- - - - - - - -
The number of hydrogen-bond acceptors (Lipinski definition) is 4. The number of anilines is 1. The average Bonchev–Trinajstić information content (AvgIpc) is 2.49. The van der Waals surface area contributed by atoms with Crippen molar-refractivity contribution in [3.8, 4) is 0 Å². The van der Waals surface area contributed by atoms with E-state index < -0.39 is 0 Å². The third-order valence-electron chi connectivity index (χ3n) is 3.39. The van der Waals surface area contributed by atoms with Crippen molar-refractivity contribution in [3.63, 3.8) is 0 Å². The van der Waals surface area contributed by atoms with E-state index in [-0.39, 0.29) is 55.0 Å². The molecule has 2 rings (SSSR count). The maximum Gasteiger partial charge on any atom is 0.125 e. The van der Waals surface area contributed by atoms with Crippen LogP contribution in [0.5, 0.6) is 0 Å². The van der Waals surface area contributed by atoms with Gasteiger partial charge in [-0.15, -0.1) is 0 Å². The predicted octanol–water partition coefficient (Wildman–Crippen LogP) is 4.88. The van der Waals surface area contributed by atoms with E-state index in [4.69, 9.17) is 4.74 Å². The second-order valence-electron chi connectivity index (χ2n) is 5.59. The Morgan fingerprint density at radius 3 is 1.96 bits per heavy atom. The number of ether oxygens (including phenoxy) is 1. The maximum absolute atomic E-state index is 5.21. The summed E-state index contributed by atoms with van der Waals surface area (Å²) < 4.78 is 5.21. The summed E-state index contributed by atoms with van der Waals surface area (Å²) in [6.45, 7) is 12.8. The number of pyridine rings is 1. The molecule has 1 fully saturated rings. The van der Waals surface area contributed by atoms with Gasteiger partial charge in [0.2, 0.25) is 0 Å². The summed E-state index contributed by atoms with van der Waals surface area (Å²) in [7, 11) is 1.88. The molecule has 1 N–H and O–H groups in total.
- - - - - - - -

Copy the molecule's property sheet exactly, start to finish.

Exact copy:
The number of hydrogen-bond acceptors (Lipinski definition) is 4. The number of anilines is 1. The average Bonchev–Trinajstić information content (AvgIpc) is 2.49. The van der Waals surface area contributed by atoms with Crippen molar-refractivity contribution in [3.8, 4) is 0 Å². The van der Waals surface area contributed by atoms with E-state index < -0.39 is 0 Å². The third-order valence-electron chi connectivity index (χ3n) is 3.39. The van der Waals surface area contributed by atoms with Crippen molar-refractivity contribution in [3.63, 3.8) is 0 Å². The van der Waals surface area contributed by atoms with E-state index in [-0.39, 0.29) is 55.0 Å². The molecule has 2 rings (SSSR count). The maximum Gasteiger partial charge on any atom is 0.125 e. The van der Waals surface area contributed by atoms with Crippen LogP contribution in [0.5, 0.6) is 0 Å². The van der Waals surface area contributed by atoms with Gasteiger partial charge in [-0.15, -0.1) is 0 Å². The predicted octanol–water partition coefficient (Wildman–Crippen LogP) is 4.88. The van der Waals surface area contributed by atoms with E-state index in [4.69, 9.17) is 4.74 Å². The second-order valence-electron chi connectivity index (χ2n) is 5.59. The Morgan fingerprint density at radius 3 is 1.96 bits per heavy atom. The number of ether oxygens (including phenoxy) is 1. The maximum absolute atomic E-state index is 5.21. The summed E-state index contributed by atoms with van der Waals surface area (Å²) < 4.78 is 5.21. The summed E-state index contributed by atoms with van der Waals surface area (Å²) in [6.45, 7) is 12.8. The number of pyridine rings is 1. The molecule has 1 fully saturated rings. The van der Waals surface area contributed by atoms with Gasteiger partial charge in [0.2, 0.25) is 0 Å². The summed E-state index contributed by atoms with van der Waals surface area (Å²) in [7, 11) is 1.88. The molecule has 1 N–H and O–H groups in total.